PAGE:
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Oracle CEO Mark Hurd Says 60 Percent of Future Tech Jobs Haven’t Been Invented Yet

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Finding a job today is much different than it was 25 years ago. For example, job boards didn’t exist, and people used the ‘help wanted’ section of their local newspaper to look for open positions. In the age of the internet, recruitment tactics have expanded. Not only do companies post open positions on various online outlets, many of these organizations now rely on technologies such as artificial intelligence (AI) to bolster their recruiting and human capital management efforts.

Such technologies have revolutionized the way people find and gain employment, as well as the types of positions they obtain. Today’s job boards feature titles such as ‘Cloud Platform Sales Representative’ and ‘Principal Middleware Consultant,’ positions that would have sounded confusing just a generation ago.

The talent behind these job boards and recruiting efforts isn’t just human, much of the prospect filtering and sifting has been automated. Automation doesn’t stop in the recruiting department; many tasks once performed by individuals in the inventory management, IT, and financial departments are now being performed with the aid of AI. As technology progresses, automation and continual shifts in job functions are inherent.

Oracle CEO Mark Hurd understands this inevitability. His career started at a time when few front-line employees ever saw computers, let alone used them. Today, virtually every Oracle employee uses computers. The progress of technology has eliminated many jobs, consolidated others, and created a number of new roles that seemed like a science-fiction 25 years ago, especially in the IT arena.

Hurd made three major predictions at Oracle OpenWorld 2018, each focused on a different aspect of artificial intelligence. The one that should most interest job-seekers and HR professionals was Hurd’s final prediction: “60 percent of the IT jobs out there by 2025 haven't been invented yet.”

Various technologies are changing HR, including automation, AI, and cloud computing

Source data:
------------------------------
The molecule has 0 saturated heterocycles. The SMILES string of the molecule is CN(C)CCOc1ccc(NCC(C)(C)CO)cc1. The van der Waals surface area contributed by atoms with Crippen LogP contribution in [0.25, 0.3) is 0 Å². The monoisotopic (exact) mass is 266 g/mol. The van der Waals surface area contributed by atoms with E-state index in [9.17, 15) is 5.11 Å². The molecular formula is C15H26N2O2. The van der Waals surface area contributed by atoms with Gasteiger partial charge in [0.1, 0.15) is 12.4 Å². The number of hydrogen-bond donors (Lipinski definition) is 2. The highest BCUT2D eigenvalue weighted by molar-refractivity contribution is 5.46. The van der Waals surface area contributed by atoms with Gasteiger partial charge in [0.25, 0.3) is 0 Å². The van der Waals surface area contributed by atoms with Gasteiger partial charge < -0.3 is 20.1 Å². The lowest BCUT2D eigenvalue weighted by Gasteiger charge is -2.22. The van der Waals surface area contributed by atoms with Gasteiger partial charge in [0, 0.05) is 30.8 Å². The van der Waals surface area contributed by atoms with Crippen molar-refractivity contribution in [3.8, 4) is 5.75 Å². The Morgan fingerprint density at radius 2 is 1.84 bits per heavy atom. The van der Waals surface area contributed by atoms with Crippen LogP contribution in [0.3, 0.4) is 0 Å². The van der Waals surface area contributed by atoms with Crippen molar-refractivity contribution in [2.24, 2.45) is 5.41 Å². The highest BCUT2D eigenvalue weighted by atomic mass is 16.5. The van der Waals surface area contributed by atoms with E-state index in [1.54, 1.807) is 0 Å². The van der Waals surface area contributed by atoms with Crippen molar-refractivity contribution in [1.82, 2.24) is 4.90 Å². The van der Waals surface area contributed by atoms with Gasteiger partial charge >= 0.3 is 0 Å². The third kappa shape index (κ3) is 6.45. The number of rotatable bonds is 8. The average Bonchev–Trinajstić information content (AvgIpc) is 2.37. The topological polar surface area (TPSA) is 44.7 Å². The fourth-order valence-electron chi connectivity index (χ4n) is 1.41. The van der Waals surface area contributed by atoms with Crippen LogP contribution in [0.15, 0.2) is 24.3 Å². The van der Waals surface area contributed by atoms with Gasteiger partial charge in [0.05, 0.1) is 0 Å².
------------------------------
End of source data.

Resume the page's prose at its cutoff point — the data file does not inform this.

The jobs available today exist because technology progressed to where many job functions were simply no longer necessary. For example, accountants once had to calculate every single expense by hand, sifting through mountains of receipts to get it right. Today, business expenses can be submitted, recorded, accounted for, and reimbursed without anyone in the accounting department looking at a receipt. The old accounting duties have been replaced by software development duties, which frees up accountants to focus on high-level tasks and creates employment for software developers.

Hurd understands the nature of this progress quite well. To that end, Hurd has relayed the following data points:

  • 30 percent of a finance professional’s time is spent on manual data entry and manipulation (“moving around spreadsheets”).
  • 35 percent of a recruiter’s day is spent sourcing and processing candidates.
  • Supply chain managers spend 65 percent of their time manually tracking shipments.
  • 60 percent of a call center customer support representative’s time is spent gathering customer data before they can solve any problems.

Hurd believes AI will fundamentally change the way many of these professionals work, handling repetitive manual tasks and allowing people to tackle more complex challenges and solve bigger problems. Oracle’s product offerings aim to stay ahead of this trend; one can find embedded AI in SaaS application offerings, from ERP to HCM, customer experience, and autonomous database. Hurd thinks this will be a growing trend, stating, “By 2025...all cloud apps will include AI. The same will be true of Blockchain”

AI and other automation technologies will inevitably shrink the need for roles involving a large amount of repetitive processes or manual data entry in tomorrow’s workplace. For example, with greater automation, today’s social media managers might become social media strategists or content creators, focusing their talents on creating a more effective and engaging social media presence for their employers. Similarly, they might become chatbot creators or robot technicians and manage the outputs of their non-human contributors. Hurd suggested a similar opportunity within the pool of future IT jobs at OpenWorld 2018, saying “Everybody needs a boss, including robots... Who ensures the bots are performing the way you expect them to?”

User experience designers might likewise become “human-to-machine UX specialists,” another role Hurd envisioned for 2025’s IT professionals during his OpenWorld keynote. Instead of optimizing websites or mobile apps, these future UX specialists might ensure robot supervisors can easily tell their bot “employees” what to do through an intuitive control interface.

Although no one knows what the job boards of 2025 will actually look like, it’s safe to assume they will include positions that don’t exist today. Those emerging opportunities will be a result of today’s automation framing the job duties of tomorrow, likely demonstrating a departure from many of the low-level tasks people perform today. Automation, as Hurd said, “is going to free up people to work on higher-order tasks.”

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Are you looking ahead to the future of work at your organization? Discover Oracle HCM Cloud, where you can leverage Global Human Resources Cloud to plan ahead, engage your employees, and promote a culture of compliance. 

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